A Complete Handbook of Practical English Conversation. Fifth Edition.
[Chinese / Linguistics].

A Complete Handbook of Practical English Conversation. Fifth Edition.

Regular price $150.00 $0.00

Shanghai: The World Book Co., Ltd., 1933. 15 cm. [4],ii, vii,[1],1-62,1-363,[3],1-165,[3],xii,[2]pp. Most pages double-column, with either side-by-side or facing English and Chinese text. Brown cloth stamped in gilt and white. Shelfworn, with white almost entirely missing from spine characters; small stain to rear board. Very Good.

An English conversation guide for Chinese speakers that covers the subject in three separately paginated parts -- Vocabulary, Dialogues and Useful Sentences -- plus an Appendix. Numerous examples are provided throughout, although often of such a specific nature that it is hard to imagine such a conversation taking place, e.g., when the reader is provided with dialogue about the benefits of swimming in sea water versus river water, or how to report to the police being robbed by four men with guns, one of whom has a "double thumb" (??).

Interestingly, all of the examples appear to take place in China, and at times offer a sharp cultural critique of English-speaking foreigners. This is particularly true in a section in Dialogues on "Protests," in which a sample Chinese person defends himself against rudeness and racist comments by foreigners in different situations, such as being mistreated by a clerk in a store, when being involved in a traffic accident that was the foreigner's fault, and on a tram car ("The occasions of provocation are numerous, and only a few are referred to here"). An Editor's Note follows this section, noting that while "it does a man good to get a genuine complaint out of his chest rather than to harbour it there," readers should always take the moral high ground: "the spirit underlying the protest should never be one of racial prejudice. A protest should be made with the best of intentions for the sake of the benefit of the offender as well as the scandalised onlookers. The protester should not fall into a passion, for after all to err is human" (p. 140-41).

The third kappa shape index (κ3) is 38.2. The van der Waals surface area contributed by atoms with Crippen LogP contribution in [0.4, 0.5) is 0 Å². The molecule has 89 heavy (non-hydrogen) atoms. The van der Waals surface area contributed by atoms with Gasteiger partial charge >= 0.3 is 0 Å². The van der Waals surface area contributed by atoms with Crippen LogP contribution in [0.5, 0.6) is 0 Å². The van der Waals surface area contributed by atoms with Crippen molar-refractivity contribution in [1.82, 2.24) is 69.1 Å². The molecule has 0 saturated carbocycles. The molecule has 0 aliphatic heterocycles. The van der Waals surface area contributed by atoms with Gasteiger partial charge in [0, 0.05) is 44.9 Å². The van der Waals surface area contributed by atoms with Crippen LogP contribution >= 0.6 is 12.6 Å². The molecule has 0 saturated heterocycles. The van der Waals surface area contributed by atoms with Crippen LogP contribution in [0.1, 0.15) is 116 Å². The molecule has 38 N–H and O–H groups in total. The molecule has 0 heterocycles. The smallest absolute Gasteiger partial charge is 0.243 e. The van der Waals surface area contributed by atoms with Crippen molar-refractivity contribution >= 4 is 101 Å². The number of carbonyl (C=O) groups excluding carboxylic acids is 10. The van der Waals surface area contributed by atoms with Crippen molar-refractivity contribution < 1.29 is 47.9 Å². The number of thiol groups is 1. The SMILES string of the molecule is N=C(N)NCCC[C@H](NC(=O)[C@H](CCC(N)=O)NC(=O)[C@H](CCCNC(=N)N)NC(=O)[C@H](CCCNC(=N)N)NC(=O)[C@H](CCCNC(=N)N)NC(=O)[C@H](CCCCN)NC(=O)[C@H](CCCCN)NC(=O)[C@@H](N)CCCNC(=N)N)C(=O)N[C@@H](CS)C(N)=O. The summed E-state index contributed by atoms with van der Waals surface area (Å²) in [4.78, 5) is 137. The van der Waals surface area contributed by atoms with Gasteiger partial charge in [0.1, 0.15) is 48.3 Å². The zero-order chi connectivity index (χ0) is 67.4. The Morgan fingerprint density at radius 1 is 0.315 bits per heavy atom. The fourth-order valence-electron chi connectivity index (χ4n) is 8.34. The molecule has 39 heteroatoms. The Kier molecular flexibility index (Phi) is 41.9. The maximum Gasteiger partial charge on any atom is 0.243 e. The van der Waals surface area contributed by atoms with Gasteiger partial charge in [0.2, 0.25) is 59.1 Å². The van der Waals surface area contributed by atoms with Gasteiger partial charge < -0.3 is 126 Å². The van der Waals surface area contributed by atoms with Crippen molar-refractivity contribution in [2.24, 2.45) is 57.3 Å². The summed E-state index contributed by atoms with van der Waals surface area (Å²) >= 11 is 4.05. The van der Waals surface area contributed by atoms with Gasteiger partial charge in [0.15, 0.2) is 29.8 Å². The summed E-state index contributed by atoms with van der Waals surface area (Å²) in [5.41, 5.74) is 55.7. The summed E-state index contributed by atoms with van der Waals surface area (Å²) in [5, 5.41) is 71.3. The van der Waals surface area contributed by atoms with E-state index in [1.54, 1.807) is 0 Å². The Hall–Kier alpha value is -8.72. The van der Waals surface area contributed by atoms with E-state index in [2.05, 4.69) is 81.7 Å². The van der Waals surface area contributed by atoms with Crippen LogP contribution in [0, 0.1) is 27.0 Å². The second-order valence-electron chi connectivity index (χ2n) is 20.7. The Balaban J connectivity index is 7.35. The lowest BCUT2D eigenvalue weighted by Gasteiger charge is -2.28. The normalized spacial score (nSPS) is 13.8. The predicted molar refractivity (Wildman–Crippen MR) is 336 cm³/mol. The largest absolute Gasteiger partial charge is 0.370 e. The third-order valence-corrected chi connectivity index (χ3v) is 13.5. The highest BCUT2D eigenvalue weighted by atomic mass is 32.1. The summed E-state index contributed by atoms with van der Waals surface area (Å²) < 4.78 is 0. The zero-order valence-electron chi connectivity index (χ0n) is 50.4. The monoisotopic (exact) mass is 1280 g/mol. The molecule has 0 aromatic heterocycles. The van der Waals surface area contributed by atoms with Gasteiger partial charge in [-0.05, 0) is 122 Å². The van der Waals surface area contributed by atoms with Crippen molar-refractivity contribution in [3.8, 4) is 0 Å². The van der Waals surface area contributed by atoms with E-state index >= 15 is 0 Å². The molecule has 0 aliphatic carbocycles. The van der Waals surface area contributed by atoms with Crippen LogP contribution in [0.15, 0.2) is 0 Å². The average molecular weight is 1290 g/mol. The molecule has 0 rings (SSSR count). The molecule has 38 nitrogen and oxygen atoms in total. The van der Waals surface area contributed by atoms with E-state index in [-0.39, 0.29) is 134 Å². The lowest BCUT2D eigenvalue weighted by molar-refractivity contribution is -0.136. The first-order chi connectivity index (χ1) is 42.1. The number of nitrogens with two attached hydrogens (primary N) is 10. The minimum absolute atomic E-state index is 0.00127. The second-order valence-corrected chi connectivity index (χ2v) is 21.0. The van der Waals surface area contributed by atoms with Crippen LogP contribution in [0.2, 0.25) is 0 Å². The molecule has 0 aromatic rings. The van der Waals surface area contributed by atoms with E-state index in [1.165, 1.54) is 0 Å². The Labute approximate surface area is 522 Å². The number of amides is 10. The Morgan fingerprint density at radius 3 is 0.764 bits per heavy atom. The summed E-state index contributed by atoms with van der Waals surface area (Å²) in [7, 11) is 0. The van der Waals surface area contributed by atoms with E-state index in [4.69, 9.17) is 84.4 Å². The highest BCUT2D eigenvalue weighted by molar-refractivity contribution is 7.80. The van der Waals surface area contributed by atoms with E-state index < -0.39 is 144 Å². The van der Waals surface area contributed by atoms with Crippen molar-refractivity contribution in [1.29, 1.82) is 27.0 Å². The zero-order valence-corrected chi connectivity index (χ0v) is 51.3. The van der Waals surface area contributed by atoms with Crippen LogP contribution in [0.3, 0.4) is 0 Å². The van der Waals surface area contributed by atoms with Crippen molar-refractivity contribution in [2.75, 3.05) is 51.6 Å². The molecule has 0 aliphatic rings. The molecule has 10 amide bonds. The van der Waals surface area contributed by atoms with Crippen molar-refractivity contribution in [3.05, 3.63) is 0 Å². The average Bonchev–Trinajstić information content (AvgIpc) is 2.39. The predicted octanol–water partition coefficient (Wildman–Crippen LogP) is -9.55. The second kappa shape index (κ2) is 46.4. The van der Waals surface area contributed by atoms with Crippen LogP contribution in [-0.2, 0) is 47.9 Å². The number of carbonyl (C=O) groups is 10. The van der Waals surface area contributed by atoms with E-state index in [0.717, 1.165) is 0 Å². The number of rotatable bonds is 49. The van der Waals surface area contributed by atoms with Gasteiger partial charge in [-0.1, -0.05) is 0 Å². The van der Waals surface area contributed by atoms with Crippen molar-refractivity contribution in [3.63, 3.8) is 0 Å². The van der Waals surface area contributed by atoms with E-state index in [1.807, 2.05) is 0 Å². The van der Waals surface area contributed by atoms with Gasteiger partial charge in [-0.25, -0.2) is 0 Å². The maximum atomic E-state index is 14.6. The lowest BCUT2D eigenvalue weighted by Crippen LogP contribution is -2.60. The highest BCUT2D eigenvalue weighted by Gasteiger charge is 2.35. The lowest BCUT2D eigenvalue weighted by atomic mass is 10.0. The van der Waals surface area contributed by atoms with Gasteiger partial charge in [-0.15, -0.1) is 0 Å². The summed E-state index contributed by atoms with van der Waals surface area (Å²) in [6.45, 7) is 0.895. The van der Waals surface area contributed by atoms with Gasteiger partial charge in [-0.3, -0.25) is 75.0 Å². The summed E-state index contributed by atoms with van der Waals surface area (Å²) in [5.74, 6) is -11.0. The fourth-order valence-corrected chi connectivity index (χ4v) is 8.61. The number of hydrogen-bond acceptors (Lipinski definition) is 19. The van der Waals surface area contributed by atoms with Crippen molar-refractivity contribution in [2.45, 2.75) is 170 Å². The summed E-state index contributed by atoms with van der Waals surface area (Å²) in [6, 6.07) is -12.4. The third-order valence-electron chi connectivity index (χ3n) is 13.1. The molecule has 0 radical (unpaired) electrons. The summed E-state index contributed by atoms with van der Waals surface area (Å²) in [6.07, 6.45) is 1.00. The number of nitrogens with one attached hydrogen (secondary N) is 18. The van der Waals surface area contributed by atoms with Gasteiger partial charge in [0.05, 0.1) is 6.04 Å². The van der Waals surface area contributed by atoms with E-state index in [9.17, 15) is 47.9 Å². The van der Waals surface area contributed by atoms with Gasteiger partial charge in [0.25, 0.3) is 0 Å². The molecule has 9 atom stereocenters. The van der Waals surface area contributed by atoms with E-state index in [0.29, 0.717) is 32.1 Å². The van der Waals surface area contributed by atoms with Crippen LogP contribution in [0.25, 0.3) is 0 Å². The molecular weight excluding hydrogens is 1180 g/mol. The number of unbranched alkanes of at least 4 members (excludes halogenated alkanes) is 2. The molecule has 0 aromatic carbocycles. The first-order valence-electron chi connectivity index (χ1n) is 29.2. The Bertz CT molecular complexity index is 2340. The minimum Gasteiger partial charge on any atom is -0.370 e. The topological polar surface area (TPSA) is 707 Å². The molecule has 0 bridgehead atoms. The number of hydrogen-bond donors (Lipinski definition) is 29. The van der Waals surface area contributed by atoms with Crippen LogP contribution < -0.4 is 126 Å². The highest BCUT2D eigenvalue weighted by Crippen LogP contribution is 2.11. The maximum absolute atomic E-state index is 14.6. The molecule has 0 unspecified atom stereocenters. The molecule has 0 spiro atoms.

Surprisingly, not found in OCLC.

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